Review: Providence by Max Barry

Providence by Max Barry

Published: March 31, 2020 by G.P. Putnam’s Sons

Buy this book: Amazon | Barnes & Noble | Book Depository

Rating:

Synopsis: A dazzling, inventive, and thought-provoking new novel from the ingenious author of Jennifer Government and Lexicon.

Gilly, Talia, Anders, and Jackson are astronauts captaining a new and supposedly indestructible ship in humanity’s war against an alien race. Confined to the ship for years, each of them holding their own secrets, they are about to learn there are threats beyond the reach of human ingenuity–and that the true nature of reality might be the universe’s greatest mystery.

In this near future, our world is at war with another, and humanity is haunted by its one catastrophic loss–a nightmarish engagement that left a handful of survivors drifting home through space, wracked with PTSD. Public support for the war plummeted, and the military-industrial complex set its sights on a new goal: zero-casualty warfare, made possible by gleaming new ships called Providences, powered by AI.

But when the latest-launched Providence suffers a surprising attack and contact with home is severed, Gilly, Talia, Anders, and Jackson must confront the truth of the war they’re fighting, the ship that brought them there, and the cosmos beyond.

Review: ***Disclaimer: I received a free copy of this book in exchange for an honest review. Thank you NetGalley and G.P Putnam’s Sons!!***

This is my second book by Max Barry and I officially just love him! The way he uses words is just extraordinary. His plots seem so simple on the surface but the nuance and depth that they uncover is astounding. I want to talk to him about how his mind works and how he has so many gorgeous ideas. I may have gotten a copy of this for free, but I now own a paid copy of everything of his I can get my hands on.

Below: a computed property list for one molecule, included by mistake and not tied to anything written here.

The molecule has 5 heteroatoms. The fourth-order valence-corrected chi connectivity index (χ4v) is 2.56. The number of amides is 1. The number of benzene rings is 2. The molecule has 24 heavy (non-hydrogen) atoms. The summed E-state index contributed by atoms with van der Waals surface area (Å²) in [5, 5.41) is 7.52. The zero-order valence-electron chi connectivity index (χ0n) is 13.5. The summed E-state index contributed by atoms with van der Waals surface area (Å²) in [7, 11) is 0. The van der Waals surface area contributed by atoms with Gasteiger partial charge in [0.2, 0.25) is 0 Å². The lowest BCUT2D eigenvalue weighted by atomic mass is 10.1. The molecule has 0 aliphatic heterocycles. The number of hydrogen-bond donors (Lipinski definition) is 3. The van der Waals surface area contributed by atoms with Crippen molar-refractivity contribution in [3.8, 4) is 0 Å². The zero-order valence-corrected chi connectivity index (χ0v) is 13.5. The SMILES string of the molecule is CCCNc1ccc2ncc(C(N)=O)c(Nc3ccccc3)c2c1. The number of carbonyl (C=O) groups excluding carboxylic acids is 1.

On the surface, this book is about a war in space with aliens. Four people have been selected to “pilot” an AI controlled warship that is being sent to the far reaches of space to kill the enemy “salamanders”. No one is clear why the salamanders started killing everyone, they just attacked and so humans attacked back. During an engagement the ship makes the crew nervous and they start to wonder if maybe it is fallible after all or perhaps it might turn on them at some point.

The more I read, the more I realized that ultimately that is not what this story is about. This story is about the psychology of warfare. It doesn’t matter who the enemy is. It doesn’t matter why there’s a conflict. It doesn’t matter who is fighting on the front lines except if they can sell it to the public. So put on a smile and make some wartime diaries for the folks back home. And, in the end, it doesn’t even matter that you won it’s all just part of the game of warfare.

I didn’t feel an emotional connection to any of the characters, they seem incidental to the plot and frankly I think that was intentional. They didn’t matter. They were just a vehicle to the story. That was the point. But the ending got me. It made me tear up a bit. Because I finally got the point. It was a beautifully written book. I absolutely loved it.

Reading Progress Updates

Providence by Max Barry

Goodreads

Progress: 142 of 320 pages

Synopsis: Gilly, Talia, Anders, and Jackson are astronauts captaining a new and supposedly indestructible ship in humanity’s war against an alien race. Confined to the ship for years, each of them holding their own secrets, they are about to learn there are threats beyond the reach of human ingenuity–and that the true nature of reality might be the universe’s greatest mystery.